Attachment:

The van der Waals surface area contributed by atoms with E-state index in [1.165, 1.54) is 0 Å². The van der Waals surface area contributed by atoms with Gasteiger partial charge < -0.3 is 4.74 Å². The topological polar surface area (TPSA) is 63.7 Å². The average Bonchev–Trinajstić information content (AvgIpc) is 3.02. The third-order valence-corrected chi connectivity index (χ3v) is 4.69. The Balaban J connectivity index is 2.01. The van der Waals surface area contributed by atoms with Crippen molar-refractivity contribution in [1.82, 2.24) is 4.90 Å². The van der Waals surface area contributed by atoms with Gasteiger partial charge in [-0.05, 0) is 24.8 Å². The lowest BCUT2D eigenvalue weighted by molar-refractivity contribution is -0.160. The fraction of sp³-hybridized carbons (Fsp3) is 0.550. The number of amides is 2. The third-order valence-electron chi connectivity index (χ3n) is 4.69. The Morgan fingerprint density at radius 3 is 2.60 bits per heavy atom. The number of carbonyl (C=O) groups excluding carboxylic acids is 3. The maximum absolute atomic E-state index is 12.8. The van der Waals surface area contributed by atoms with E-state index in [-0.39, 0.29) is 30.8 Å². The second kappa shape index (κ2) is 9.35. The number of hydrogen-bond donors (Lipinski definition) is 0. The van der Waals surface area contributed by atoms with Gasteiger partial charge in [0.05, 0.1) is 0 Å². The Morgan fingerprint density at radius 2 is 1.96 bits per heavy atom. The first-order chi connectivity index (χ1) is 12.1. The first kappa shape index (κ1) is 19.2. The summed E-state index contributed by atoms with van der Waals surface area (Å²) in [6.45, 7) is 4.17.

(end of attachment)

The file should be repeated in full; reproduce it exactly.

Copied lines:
The van der Waals surface area contributed by atoms with E-state index in [1.165, 1.54) is 0 Å². The van der Waals surface area contributed by atoms with Gasteiger partial charge < -0.3 is 4.74 Å². The topological polar surface area (TPSA) is 63.7 Å². The average Bonchev–Trinajstić information content (AvgIpc) is 3.02. The third-order valence-corrected chi connectivity index (χ3v) is 4.69. The Balaban J connectivity index is 2.01. The van der Waals surface area contributed by atoms with Crippen molar-refractivity contribution in [1.82, 2.24) is 4.90 Å². The van der Waals surface area contributed by atoms with Gasteiger partial charge in [-0.05, 0) is 24.8 Å². The lowest BCUT2D eigenvalue weighted by molar-refractivity contribution is -0.160. The fraction of sp³-hybridized carbons (Fsp3) is 0.550. The number of amides is 2. The third-order valence-electron chi connectivity index (χ3n) is 4.69. The Morgan fingerprint density at radius 3 is 2.60 bits per heavy atom. The number of carbonyl (C=O) groups excluding carboxylic acids is 3. The maximum absolute atomic E-state index is 12.8. The van der Waals surface area contributed by atoms with E-state index in [-0.39, 0.29) is 30.8 Å². The second kappa shape index (κ2) is 9.35. The number of hydrogen-bond donors (Lipinski definition) is 0. The van der Waals surface area contributed by atoms with Gasteiger partial charge in [0.05, 0.1) is 0 Å². The Morgan fingerprint density at radius 2 is 1.96 bits per heavy atom. The first-order chi connectivity index (χ1) is 12.1. The first kappa shape index (κ1) is 19.2. The summed E-state index contributed by atoms with van der Waals surface area (Å²) in [6.45, 7) is 4.17.